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“Am I Like A Monkey?”

     There are numerous television shows about hoarding and the number is predicted to increase.  Why do people hoard?  Another growing business is storage facilities.  People do not have enough room so they pay for storage to store their excess belongings.  Sometimes it is necessary but most of the time it is just because we have accumulated too many possessions.  Is it greed?  Why do we do it?  Do we not want to let go?  We do the same thing with our finances, afraid to let go and give back to God.       You may have heard the famous anecdote about how people catch monkeys in India. 

     “Long ago, an insightful hunter figured out that monkeys are selfish creatures, so he created a method of capture that takes advantage of that nature.

     First, the monkey hunter cuts a small hole in one end of a coconut – a hole just big enough for the monkey to fit his hand in – and ties a long cord to the other end.  Then he puts peanuts, banana chunks, or some other enticing treat into the hole, places the coconut in the monkey’s path, and sneaks away, holding the other end of the cord.  Inevitably, an unsuspecting monkey comes along, sniffs out the treat, and wriggles his little hand into the hole to grab the treasure.  With that, the hunter’s job is done.  All he has to do is yank his side of the cord, and the entire monkey/coconut kit and caboodle lands at his feet.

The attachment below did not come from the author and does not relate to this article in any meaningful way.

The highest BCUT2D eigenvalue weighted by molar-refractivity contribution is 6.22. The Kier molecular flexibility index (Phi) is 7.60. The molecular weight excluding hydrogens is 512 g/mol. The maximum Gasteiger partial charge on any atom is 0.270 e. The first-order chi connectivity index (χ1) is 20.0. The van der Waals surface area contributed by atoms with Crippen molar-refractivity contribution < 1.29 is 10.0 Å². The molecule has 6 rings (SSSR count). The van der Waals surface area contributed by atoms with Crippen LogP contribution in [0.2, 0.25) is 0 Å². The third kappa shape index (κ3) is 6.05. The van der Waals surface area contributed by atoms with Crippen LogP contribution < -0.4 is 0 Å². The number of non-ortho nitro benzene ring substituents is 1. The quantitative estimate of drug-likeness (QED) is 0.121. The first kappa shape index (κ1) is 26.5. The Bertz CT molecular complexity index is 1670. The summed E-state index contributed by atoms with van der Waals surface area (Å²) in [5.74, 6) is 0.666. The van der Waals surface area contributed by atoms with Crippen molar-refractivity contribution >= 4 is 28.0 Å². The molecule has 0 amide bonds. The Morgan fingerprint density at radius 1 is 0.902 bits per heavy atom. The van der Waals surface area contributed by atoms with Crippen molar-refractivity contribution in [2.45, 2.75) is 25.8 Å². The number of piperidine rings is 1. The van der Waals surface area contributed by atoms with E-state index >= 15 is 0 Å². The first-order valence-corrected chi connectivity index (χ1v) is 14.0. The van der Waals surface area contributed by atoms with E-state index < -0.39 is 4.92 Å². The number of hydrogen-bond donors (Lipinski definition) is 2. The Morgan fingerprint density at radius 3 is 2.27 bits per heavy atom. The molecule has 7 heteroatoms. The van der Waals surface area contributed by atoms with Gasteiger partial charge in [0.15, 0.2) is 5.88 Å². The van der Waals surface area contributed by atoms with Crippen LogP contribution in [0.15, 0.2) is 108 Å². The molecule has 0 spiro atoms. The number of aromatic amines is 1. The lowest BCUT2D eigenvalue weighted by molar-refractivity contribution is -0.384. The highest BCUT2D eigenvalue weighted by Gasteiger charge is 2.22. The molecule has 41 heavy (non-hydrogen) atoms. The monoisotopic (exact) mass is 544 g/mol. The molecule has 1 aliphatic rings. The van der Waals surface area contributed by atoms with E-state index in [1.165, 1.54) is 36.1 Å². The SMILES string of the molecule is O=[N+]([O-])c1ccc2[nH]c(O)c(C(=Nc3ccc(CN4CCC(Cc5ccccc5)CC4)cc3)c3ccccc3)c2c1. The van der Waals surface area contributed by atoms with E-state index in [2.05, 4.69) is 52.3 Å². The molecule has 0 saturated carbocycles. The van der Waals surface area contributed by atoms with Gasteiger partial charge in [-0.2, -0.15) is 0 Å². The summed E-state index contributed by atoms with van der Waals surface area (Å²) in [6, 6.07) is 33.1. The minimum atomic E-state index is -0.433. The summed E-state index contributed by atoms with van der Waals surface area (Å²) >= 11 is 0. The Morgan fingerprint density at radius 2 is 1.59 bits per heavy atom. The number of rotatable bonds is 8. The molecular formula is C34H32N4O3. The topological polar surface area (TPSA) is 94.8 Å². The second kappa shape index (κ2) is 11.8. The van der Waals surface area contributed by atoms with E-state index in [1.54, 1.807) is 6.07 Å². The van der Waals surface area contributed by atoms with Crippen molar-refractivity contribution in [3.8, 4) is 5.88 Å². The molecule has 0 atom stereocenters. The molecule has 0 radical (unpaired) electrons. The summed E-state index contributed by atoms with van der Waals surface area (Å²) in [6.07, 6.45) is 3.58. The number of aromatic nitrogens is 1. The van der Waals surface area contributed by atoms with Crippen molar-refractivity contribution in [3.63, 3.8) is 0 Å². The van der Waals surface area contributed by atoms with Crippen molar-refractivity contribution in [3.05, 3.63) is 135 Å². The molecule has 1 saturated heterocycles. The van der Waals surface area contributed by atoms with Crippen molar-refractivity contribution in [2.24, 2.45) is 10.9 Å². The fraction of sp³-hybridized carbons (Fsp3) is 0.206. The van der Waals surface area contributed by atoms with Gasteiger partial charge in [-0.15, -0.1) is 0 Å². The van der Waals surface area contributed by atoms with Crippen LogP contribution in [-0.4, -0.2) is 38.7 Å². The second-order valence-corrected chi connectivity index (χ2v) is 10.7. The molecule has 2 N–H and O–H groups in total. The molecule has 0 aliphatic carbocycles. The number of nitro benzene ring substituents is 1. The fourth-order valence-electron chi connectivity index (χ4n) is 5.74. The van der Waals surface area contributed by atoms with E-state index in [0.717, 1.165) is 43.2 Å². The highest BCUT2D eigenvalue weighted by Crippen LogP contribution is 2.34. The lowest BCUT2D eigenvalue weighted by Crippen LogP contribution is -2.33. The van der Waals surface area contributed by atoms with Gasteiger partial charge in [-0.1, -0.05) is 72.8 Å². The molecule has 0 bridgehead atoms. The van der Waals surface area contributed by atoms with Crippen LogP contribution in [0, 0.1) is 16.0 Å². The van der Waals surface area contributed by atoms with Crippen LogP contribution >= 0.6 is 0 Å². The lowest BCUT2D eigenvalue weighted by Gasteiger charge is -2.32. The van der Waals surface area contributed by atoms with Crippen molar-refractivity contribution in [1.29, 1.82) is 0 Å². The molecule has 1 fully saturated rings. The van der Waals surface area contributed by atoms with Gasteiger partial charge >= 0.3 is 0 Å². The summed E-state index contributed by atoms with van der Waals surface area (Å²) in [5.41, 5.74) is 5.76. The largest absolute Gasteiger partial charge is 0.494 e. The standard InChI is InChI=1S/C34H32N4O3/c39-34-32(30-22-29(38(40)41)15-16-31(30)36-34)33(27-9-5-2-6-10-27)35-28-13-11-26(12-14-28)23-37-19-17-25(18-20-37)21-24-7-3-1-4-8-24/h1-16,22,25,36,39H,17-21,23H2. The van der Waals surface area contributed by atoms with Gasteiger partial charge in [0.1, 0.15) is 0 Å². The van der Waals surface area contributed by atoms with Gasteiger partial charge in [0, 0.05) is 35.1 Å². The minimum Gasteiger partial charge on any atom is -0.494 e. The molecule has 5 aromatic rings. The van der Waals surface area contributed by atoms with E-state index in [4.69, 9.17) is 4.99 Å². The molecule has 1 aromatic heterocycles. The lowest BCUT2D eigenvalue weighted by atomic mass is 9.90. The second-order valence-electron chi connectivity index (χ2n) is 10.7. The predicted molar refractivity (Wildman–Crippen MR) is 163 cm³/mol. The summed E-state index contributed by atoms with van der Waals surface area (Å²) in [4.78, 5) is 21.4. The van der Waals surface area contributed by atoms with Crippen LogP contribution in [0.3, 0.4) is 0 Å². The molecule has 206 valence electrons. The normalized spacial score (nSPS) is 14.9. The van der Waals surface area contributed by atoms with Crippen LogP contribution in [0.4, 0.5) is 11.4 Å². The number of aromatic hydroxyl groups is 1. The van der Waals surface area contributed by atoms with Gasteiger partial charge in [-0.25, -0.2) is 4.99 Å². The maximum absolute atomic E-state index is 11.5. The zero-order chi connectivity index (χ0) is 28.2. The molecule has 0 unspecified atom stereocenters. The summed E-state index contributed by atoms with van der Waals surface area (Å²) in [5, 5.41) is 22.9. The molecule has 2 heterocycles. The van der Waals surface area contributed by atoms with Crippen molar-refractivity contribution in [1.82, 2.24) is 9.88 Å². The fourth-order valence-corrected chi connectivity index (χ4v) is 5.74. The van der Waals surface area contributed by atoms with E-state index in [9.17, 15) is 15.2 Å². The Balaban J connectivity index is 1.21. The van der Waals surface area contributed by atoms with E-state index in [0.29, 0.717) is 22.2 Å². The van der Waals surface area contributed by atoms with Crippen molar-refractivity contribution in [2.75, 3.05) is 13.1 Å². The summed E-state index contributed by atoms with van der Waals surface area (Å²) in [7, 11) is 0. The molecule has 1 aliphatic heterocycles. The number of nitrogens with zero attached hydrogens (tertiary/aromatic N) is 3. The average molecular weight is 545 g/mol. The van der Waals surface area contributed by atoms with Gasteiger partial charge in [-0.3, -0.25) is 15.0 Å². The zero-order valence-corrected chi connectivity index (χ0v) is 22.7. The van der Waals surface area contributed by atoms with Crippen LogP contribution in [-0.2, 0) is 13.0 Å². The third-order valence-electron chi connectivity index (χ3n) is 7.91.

But isn’t something missing here?  Why wouldn’t the monkey just pull his hand out of the coconut and run for his life?  Remember that monkeys are selfish.  Once they get their hands on something they want, they won’t let go.  With his fist wrapped around the goods, the monkey can’t get his hand out of the hole.  If he would just loosen his grip and let go of the bounty, he could save himself.  But he clings tightfisted to what’s “his” and finds himself ensnared… even unto his own demise.

     It’s easy for us to see how ridiculous the monkey is being.  If we were sitting at the edge of the jungle watching the scenario play out, we would scream, “Let go!  That little fortune isn’t worth your life!”  And yet back in our own corner of the world, we are guilty of approaching our money and possessions the same way the monkey approaches those peanuts and banana chunks.  We hold on too tightly!  We want what is ours, and we want it so badly that we are often blind to the consequences of our grasping.”  (Maximize, Searcy, 75-76)

Author Gary Thomas observes, “One of the greatest spiritual challenges for any Christian is to become less self-absorbed.  We are born intensely self-focused.  We are born keen on self-preservation and self-promotion.  Despite the seeds of generosity that may be in our hearts, we – and the people in our congregation – are prone to approach life with a hoarding mentality.  We want to be secure.  We want to get all we can.  We are focused so intently on our “treasure” that we don’t see the hunter lurking behind a nearby tree.” (Maximize, 76-77)
How can you and I begin to change this mentality?  How do we open people’s eyes to the truth of God’s plan for their provision and their giving?

“Do not store up for yourselves treasures on earth, where moth and rust consume and where thieves break in and steal; but store up for yourselves treasures in heaven, where neither moth nor rust consumes and where thieves do not break in and steal.  For where your treasure is, there your heart will be also.” (Matthew 6: 19-21)

It starts with you and I…

Pastor Bud


About Rev. Bud Budzinski

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